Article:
How can one go about becoming a cna while already in nursing school - page 2

I'm in my second semester of nursing school and we just started going to the hospitals for clinicals. I'd really like to get a job in the hospital as a cna or pct. But from my understanding to become... Read More

  1. by   luvmy3kids
    I've noticed at the hospital I volunteer at... the education requirements for CNA is the CNA certificate or 1-2 (I can't remember which) semesters of clinicals for the ADN program (or BSN of course)....hope that helps!
  2. by   brissie
    In Washington State you can challenge the CNA test after completing a predetermined section of school. I wanted a CNA license for Idaho which does not allow you to challenge the CNA test so I got my Washington CNA license then applied for reciprocity in Idaho.
  3. by   rags
    In Wyoming the State Board of Nursing will issue you a CNA license with application, fee, and finger prints after completion of first semester of nursing school. You have to have that license here to work as a CNA. The only thing the semester of nursing school changes (because have to have completed the CNA class prior to beginning nursing school) is the exam for the license.

    I'd call your local Board of Nursing. They issue the license so why mess with asking anyone else? Straight to the source! That's what I'd say. I called and got mine after I failed to pass the NCLEX the first time. I took the money and info they needed from me right after talking to them on the phone and had my license the next day. They already had my transcripts and had completed my background check though from when I applied to take the NCLEX, so I am sure that sped the process up a tad.

    Good luck to you and I agree that it will definitely benefit you. I hadn't realized how much it helped me until I had to do it! I wouldn't trade the experience for anything!!! It definitely benefited my abilities as an RN.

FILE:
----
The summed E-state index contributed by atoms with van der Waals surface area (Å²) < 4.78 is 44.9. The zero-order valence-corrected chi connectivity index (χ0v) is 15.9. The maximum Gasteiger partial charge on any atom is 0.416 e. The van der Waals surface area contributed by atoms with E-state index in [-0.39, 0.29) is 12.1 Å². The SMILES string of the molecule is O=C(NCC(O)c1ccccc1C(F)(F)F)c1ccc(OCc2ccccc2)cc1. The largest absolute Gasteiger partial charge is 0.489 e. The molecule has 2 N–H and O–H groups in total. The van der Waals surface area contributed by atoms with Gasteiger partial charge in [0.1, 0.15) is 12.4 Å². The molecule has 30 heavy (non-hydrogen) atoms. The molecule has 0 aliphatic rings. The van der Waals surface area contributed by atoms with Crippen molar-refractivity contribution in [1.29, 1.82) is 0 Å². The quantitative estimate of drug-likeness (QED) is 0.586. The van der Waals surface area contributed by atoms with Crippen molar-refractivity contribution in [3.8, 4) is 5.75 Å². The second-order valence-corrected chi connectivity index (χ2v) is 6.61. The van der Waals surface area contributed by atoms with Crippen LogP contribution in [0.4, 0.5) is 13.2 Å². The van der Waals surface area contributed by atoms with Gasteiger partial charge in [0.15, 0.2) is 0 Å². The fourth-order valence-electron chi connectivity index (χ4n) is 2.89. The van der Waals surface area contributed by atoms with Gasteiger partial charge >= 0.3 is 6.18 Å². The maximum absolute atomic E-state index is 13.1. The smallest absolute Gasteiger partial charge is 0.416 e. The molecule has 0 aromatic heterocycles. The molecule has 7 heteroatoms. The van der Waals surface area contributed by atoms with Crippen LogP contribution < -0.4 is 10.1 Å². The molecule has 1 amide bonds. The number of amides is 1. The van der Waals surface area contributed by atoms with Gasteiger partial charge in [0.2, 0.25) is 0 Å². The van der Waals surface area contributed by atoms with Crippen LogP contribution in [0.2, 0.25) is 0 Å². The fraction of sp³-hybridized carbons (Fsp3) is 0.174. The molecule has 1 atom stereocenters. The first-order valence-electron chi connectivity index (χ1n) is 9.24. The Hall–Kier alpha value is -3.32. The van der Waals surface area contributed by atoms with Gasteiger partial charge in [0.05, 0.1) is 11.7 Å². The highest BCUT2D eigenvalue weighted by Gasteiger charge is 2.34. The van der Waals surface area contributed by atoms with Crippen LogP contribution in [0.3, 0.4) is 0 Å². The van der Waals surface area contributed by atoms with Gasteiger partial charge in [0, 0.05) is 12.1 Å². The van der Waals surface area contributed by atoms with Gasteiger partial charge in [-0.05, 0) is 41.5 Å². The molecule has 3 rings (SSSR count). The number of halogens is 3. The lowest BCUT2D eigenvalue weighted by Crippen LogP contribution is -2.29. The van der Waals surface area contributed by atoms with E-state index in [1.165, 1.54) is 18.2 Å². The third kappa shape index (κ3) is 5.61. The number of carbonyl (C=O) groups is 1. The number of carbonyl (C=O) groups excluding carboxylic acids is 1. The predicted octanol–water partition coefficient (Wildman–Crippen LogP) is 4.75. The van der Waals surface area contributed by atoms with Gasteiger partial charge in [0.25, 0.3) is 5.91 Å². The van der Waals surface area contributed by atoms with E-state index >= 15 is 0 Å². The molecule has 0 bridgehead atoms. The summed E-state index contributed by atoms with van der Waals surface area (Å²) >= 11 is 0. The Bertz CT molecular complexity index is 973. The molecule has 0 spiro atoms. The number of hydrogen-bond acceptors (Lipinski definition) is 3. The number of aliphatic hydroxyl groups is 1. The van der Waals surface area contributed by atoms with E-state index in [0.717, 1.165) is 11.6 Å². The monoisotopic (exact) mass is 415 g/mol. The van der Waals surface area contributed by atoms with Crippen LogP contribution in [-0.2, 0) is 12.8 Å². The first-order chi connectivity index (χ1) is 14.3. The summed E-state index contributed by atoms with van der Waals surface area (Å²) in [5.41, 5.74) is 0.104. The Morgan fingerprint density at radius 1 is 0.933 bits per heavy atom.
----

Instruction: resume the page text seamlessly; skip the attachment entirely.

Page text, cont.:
rags
    Last edit by rags on Mar 26, '07 : Reason: I suck at spelling and forgot to spell check first!
  4. by   jjhorta
    i was able to become certified through the company I decided to work for. While in school I started working in a nursing home and they paid for me to get my CNA.
  5. by   marilynmom
    If your in nursing school and have completed Fundamentals/ Foundations you should be able to get a job as a CNA/NA. I didn't even have to sit for an exam or anything, just showed them my transcript, etc. I don't know any hospital around here that required RN students to actually take the CNA class (which is only 4 weeks here).

    It is good experience, at least to get used to working in a hospital if nothing else. I now work as a tech which is totally different (and what I would TOTALLY RECOMMEND!). CNA is HARD work I am sure anyone will tell you, some floors were absolutly horrible and some were fantastic (ICU, ER, etc). It was a good way for me to know exactly what type of nursing I wanted to do when I graduate and gave me some really basic basic skills that every RN needs (turning patients, getting used to poop and vomit, applying restraints, dealing with families, I&Os, etc).
  6. by   Scrubz
    Quote from DizzyLizard
    In our area you can sit for the CNA test after you've completed your RN fundamentals class (basics of nursing). Our CNA courses are usually 3 days a week for 4 weeks. Your school should be able to help you. Good luck!
    I've never heard of that, but it makes sense. Once you get through nursing fundamentals you should be able to do anything a CNA could do. It's not really that hard to do what a CNA does, I think the hard part is how you compose yourself while doing it. Not to say that it never gets dirty, nasty, or intense at points though.

    But if you can be a CNA while in nursing school, do it.. Much better than working at a cash register or something. You already get one foot in the door and get to see how a hospital functions. I can't imagine going from my old job at a movie theatre to RN the next week. Sure you get clinical time during school, but it's not the same as actually working there.

close